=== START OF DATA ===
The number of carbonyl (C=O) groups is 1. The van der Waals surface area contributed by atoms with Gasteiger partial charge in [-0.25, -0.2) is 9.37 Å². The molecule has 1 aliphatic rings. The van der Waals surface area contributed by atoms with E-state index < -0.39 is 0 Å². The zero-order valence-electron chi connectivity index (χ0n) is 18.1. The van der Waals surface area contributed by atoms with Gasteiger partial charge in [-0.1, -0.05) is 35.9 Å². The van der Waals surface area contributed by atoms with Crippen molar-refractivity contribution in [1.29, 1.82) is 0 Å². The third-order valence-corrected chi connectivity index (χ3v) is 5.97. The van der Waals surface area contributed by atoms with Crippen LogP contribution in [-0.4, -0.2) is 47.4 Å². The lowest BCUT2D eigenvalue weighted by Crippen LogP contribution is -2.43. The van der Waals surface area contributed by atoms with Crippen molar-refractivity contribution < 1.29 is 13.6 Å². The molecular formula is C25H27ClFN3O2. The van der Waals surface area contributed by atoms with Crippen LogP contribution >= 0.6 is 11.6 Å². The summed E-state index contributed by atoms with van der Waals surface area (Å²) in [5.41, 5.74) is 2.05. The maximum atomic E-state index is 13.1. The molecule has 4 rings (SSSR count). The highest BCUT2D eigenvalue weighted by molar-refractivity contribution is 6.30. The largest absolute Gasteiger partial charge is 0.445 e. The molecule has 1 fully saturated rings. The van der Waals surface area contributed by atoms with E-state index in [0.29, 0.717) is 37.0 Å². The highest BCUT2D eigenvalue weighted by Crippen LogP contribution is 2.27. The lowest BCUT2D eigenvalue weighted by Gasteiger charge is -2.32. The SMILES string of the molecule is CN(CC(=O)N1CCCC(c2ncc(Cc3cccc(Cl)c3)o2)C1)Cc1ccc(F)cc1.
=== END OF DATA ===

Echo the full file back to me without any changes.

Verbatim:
The number of carbonyl (C=O) groups is 1. The van der Waals surface area contributed by atoms with Gasteiger partial charge in [-0.25, -0.2) is 9.37 Å². The molecule has 1 aliphatic rings. The van der Waals surface area contributed by atoms with E-state index < -0.39 is 0 Å². The zero-order valence-electron chi connectivity index (χ0n) is 18.1. The van der Waals surface area contributed by atoms with Gasteiger partial charge in [-0.1, -0.05) is 35.9 Å². The van der Waals surface area contributed by atoms with Crippen molar-refractivity contribution in [1.29, 1.82) is 0 Å². The third-order valence-corrected chi connectivity index (χ3v) is 5.97. The van der Waals surface area contributed by atoms with Crippen LogP contribution in [-0.4, -0.2) is 47.4 Å². The lowest BCUT2D eigenvalue weighted by Crippen LogP contribution is -2.43. The van der Waals surface area contributed by atoms with Crippen molar-refractivity contribution < 1.29 is 13.6 Å². The molecular formula is C25H27ClFN3O2. The van der Waals surface area contributed by atoms with Crippen LogP contribution >= 0.6 is 11.6 Å². The summed E-state index contributed by atoms with van der Waals surface area (Å²) in [5.41, 5.74) is 2.05. The maximum atomic E-state index is 13.1. The molecule has 4 rings (SSSR count). The highest BCUT2D eigenvalue weighted by molar-refractivity contribution is 6.30. The largest absolute Gasteiger partial charge is 0.445 e. The molecule has 1 fully saturated rings. The van der Waals surface area contributed by atoms with E-state index in [0.29, 0.717) is 37.0 Å². The highest BCUT2D eigenvalue weighted by Crippen LogP contribution is 2.27. The lowest BCUT2D eigenvalue weighted by Gasteiger charge is -2.32. The SMILES string of the molecule is CN(CC(=O)N1CCCC(c2ncc(Cc3cccc(Cl)c3)o2)C1)Cc1ccc(F)cc1.